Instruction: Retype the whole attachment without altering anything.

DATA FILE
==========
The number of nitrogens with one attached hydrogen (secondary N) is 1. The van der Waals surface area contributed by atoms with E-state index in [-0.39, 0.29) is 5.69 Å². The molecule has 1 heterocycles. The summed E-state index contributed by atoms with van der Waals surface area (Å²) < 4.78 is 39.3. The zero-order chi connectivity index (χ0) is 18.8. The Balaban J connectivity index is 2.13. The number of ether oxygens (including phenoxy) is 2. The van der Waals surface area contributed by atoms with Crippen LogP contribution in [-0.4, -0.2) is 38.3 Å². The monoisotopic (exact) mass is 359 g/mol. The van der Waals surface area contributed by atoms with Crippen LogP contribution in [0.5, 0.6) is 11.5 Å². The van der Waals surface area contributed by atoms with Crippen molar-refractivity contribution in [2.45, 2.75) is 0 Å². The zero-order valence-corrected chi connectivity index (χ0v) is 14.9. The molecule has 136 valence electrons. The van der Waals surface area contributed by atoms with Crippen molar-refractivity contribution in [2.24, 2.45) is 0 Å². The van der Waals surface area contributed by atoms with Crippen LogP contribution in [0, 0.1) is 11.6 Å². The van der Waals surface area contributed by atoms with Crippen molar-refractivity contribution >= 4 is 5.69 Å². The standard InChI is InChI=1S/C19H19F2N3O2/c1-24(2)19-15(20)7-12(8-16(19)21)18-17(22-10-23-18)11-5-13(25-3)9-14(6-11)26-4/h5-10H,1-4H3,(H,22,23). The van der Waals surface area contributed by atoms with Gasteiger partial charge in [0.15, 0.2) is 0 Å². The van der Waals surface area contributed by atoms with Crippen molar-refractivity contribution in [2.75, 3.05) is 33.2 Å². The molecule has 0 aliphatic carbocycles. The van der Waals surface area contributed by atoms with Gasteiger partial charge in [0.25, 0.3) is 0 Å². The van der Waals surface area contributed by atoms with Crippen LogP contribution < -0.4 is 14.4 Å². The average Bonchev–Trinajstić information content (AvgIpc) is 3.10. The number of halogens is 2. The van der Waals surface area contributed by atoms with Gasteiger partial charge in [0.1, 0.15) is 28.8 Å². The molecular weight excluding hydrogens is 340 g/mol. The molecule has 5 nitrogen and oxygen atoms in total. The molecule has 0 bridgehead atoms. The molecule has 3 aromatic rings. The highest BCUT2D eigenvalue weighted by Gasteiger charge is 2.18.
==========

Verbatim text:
The number of nitrogens with one attached hydrogen (secondary N) is 1. The van der Waals surface area contributed by atoms with E-state index in [-0.39, 0.29) is 5.69 Å². The molecule has 1 heterocycles. The summed E-state index contributed by atoms with van der Waals surface area (Å²) < 4.78 is 39.3. The zero-order chi connectivity index (χ0) is 18.8. The Balaban J connectivity index is 2.13. The number of ether oxygens (including phenoxy) is 2. The van der Waals surface area contributed by atoms with Crippen LogP contribution in [-0.4, -0.2) is 38.3 Å². The monoisotopic (exact) mass is 359 g/mol. The van der Waals surface area contributed by atoms with Crippen LogP contribution in [0.5, 0.6) is 11.5 Å². The van der Waals surface area contributed by atoms with Crippen molar-refractivity contribution in [2.45, 2.75) is 0 Å². The zero-order valence-corrected chi connectivity index (χ0v) is 14.9. The molecule has 136 valence electrons. The van der Waals surface area contributed by atoms with Crippen molar-refractivity contribution in [2.24, 2.45) is 0 Å². The van der Waals surface area contributed by atoms with Crippen LogP contribution in [0, 0.1) is 11.6 Å². The van der Waals surface area contributed by atoms with Crippen molar-refractivity contribution >= 4 is 5.69 Å². The standard InChI is InChI=1S/C19H19F2N3O2/c1-24(2)19-15(20)7-12(8-16(19)21)18-17(22-10-23-18)11-5-13(25-3)9-14(6-11)26-4/h5-10H,1-4H3,(H,22,23). The van der Waals surface area contributed by atoms with Gasteiger partial charge in [0.15, 0.2) is 0 Å². The van der Waals surface area contributed by atoms with Crippen molar-refractivity contribution in [2.75, 3.05) is 33.2 Å². The molecule has 0 aliphatic carbocycles. The van der Waals surface area contributed by atoms with Gasteiger partial charge in [0.25, 0.3) is 0 Å². The van der Waals surface area contributed by atoms with Crippen LogP contribution < -0.4 is 14.4 Å². The average Bonchev–Trinajstić information content (AvgIpc) is 3.10. The number of halogens is 2. The van der Waals surface area contributed by atoms with Gasteiger partial charge in [0.1, 0.15) is 28.8 Å². The molecular weight excluding hydrogens is 340 g/mol. The molecule has 5 nitrogen and oxygen atoms in total. The molecule has 0 bridgehead atoms. The molecule has 3 aromatic rings. The highest BCUT2D eigenvalue weighted by Gasteiger charge is 2.18.